Dancer Counters New Jersey Democrats’ ‘Right to Die’ Bill With ‘Right to Try’

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Ill senior man lying in hospital bed while wearing an oxygen mask for undergoing treatment. Sick old patient resting in hospital breathing in oxygen mask in intensive care with copy space.

TRENTON, NJ – New Jersey Democrats call it compassion and freedom of choice, but New Jersey Republican Ron Dancer today said the law strips the choice of terminally ill patients to try other forms of treatment for chronic disease.

Dancer, a Republican Assemblyman, in the political minority says it is unacceptable that New Jersey law recognizes the “right to die” for terminally ill patients but not enough other options, and wants to codify their right to try treatments and medications that a doctor believes could keep them alive.

Dancer’s “New Jersey Right to Try-Plus Act” (A3487) would allow patients with less than 12 months to live to request access to non-FDA approved investigational drugs, biological products, and devices. The “plus” is that, unlike other proposals, Dancer’s would also ensure they can try “off-label” treatments and medications with a doctor’s recommendation.

“Any person facing an end-of-life diagnosis deserves to try any medicine or treatment that could provide a cure or improve their quality of life,” Dancer (R-Ocean) said. “Terminally ill patients aren’t usually given the gift of time that is needed for full FDA approvals, so it is critical they are given the right to access potentially life-saving, but unconventional treatments.”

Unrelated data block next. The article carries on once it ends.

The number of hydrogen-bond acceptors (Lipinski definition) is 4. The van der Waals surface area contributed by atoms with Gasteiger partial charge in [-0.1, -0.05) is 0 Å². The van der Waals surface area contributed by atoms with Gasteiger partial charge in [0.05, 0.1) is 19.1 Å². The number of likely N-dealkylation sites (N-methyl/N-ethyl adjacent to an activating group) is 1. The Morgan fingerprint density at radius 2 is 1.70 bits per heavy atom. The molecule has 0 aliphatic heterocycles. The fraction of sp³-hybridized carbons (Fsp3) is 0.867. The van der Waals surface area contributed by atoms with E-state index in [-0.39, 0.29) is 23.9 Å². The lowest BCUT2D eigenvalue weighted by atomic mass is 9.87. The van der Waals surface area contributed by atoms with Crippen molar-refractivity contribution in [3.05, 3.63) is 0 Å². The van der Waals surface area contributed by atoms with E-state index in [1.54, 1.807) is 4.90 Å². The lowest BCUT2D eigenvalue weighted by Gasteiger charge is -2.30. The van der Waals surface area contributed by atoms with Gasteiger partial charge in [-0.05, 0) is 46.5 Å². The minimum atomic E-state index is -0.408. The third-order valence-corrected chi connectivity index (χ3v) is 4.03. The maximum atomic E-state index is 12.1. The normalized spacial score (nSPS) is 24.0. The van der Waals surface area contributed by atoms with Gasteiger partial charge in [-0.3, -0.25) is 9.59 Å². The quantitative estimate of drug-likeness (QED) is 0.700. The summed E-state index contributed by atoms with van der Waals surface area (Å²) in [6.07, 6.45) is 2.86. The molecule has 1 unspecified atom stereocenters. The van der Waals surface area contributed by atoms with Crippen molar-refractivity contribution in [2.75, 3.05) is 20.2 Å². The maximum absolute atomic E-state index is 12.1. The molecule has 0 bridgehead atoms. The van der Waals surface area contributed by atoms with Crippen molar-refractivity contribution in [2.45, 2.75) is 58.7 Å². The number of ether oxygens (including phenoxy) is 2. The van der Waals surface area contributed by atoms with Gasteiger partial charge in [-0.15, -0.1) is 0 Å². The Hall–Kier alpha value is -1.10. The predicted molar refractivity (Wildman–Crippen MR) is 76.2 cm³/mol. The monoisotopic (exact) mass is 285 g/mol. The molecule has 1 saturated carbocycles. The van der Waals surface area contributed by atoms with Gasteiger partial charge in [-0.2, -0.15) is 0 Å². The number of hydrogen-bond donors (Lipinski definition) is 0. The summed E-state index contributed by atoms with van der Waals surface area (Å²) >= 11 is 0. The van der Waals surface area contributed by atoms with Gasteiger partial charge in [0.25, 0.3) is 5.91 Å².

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Under the bill, patients must have consulted with a physician and considered all other treatment options currently approved by the FDA, and give informed, written consent. Government medical assistance programs and private health insurers would not be required to cover the costs. If a patient sought the unapproved use of an FDA-approved drug or device, a hospital would be required to administer the treatment regardless of hospital protocols.

Dancer wrote the bill after a constituent said a doctor recommended a potentially life-saving treatment for a family member, but the hospital denied the treatment and the patient died.

“Approximately 50% of cancer patients receive some type of off-label drug in their treatment,” Dancer added. “This bill ensures patients who are dying cannot be denied the right to determine their own medical care.”